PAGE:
Call him the FCC’s top cop. Axel Rodriguez is the new field director of the Federal Communications Commission Enforcement Bureau.
His job: “leading the bureau’s field office staff in its work combating harmful interference to authorized uses of the airwaves, supporting restoration of communications after disasters, and investigating rule violations and other illegal activities.” The field director oversees 13 field offices that investigate rule violations.
The commission noted in the announcement, “Field agents are the eyes and ears of the commission across the country, and their work is crucial to ensuring that wireless communications operate as expected.” The first field director, Charles Cooper, was named in 2015 at a time when the FCC was in the process of closing 11 of what had been 24 field offices. Most recently, Ron Ramage, regional director in Region 2, had filled the post in an acting capacity.
The Rodriguez announcement was made by Rosemary Harold, chief of the Enforcement Bureau. He started in the role in late September.
“Because of his earlier work at the commission, Axel knows how the latest wireless devices are supposed to work in the real world,” she said in the statement. “And thanks to his military service and intelligence work, Axel has considerable understanding of many private and government uses of the spectrum, including terrestrial wireless, broadcasting, and satellite operations.”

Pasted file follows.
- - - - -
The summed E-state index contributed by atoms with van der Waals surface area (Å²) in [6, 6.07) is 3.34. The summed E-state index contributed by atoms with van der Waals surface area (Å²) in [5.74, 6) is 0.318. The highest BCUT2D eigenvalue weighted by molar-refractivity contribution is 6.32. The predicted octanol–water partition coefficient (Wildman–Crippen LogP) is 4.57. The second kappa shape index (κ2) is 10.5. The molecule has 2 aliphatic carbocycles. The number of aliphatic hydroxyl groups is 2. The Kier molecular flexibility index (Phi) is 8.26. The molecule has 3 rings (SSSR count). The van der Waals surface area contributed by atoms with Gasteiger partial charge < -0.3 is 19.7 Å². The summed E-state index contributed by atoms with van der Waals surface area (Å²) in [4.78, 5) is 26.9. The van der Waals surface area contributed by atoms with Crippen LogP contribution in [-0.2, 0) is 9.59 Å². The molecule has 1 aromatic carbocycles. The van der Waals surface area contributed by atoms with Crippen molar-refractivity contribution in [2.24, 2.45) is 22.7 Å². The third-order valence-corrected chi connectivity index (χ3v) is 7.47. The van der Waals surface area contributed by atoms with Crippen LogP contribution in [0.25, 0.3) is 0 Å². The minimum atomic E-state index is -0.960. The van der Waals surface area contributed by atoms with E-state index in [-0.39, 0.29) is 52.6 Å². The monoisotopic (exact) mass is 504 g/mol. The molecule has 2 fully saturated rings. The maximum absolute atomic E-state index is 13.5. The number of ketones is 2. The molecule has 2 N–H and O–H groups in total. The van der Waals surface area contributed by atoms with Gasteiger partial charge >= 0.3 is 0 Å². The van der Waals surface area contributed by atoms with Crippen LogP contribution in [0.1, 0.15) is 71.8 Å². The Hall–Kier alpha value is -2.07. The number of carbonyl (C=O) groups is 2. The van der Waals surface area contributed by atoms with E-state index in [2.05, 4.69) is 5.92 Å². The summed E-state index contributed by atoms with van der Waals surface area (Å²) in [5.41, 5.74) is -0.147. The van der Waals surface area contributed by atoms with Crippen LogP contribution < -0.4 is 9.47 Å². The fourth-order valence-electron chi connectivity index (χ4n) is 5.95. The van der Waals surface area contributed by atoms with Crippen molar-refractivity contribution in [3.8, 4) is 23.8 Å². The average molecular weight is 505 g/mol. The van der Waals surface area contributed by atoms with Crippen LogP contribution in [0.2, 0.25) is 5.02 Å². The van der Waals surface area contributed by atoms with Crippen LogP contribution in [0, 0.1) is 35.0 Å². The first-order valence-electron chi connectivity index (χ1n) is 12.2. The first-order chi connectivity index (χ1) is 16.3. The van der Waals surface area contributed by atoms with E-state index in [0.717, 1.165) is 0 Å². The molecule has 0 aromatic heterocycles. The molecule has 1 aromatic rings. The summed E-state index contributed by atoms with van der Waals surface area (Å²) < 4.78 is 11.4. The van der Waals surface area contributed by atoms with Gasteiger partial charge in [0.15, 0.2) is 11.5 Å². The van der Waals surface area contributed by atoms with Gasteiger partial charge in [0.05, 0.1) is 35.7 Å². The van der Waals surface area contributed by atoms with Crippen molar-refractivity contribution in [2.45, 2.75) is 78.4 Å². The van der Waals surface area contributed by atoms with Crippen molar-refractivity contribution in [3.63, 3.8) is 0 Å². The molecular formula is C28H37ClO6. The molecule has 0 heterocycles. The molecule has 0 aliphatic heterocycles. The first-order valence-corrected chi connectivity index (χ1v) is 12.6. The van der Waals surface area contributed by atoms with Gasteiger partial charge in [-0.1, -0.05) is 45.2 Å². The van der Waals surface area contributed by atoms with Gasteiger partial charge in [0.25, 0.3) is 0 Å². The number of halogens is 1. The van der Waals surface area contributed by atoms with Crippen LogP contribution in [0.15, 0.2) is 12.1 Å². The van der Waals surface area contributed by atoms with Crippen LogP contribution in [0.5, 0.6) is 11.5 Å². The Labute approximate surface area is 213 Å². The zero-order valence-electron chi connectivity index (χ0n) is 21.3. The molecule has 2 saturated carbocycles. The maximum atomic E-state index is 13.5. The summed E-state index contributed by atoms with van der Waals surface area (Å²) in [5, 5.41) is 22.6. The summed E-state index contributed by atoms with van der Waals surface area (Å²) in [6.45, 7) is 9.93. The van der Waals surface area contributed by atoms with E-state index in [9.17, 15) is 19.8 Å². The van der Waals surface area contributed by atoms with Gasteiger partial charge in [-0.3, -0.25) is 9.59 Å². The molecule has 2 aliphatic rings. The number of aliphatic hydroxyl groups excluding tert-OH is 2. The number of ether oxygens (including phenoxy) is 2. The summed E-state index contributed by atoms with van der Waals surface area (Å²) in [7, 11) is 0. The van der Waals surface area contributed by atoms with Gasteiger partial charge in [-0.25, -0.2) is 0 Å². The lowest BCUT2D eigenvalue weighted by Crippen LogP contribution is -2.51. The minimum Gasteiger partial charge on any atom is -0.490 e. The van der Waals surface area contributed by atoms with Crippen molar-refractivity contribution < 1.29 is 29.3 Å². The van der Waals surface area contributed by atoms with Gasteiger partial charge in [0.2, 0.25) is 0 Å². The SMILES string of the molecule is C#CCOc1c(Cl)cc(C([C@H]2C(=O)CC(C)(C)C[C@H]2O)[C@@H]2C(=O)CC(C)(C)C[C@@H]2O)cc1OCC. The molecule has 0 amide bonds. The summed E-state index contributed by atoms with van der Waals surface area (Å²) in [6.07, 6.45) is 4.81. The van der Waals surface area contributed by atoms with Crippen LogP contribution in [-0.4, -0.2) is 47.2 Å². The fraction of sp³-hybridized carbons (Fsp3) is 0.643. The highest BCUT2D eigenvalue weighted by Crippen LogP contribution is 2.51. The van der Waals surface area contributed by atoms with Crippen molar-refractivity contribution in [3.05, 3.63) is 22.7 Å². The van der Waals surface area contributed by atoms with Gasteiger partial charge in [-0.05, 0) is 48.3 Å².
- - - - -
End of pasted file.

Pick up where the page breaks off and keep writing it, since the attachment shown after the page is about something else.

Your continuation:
Since 2013 he’s been a supervisor in the FCC’s Office of Engineering and Technology lab. Before that he was an electronics engineer at the Defense Information Systems Agency, the Johns Hopkins University Applied Physics Lab and the Army Research Laboratory’s Directed Energy branch. “Mr. Rodriguez also has two decades of both active duty and reserve experience in the U.S. military including as a cyberwarfare officer, communications director, and battalion signal officer.”
He has a bachelor’s degree from Lehigh University and master’s degrees in engineering and electrical engineering from the University of Maryland and George Washington University respectively.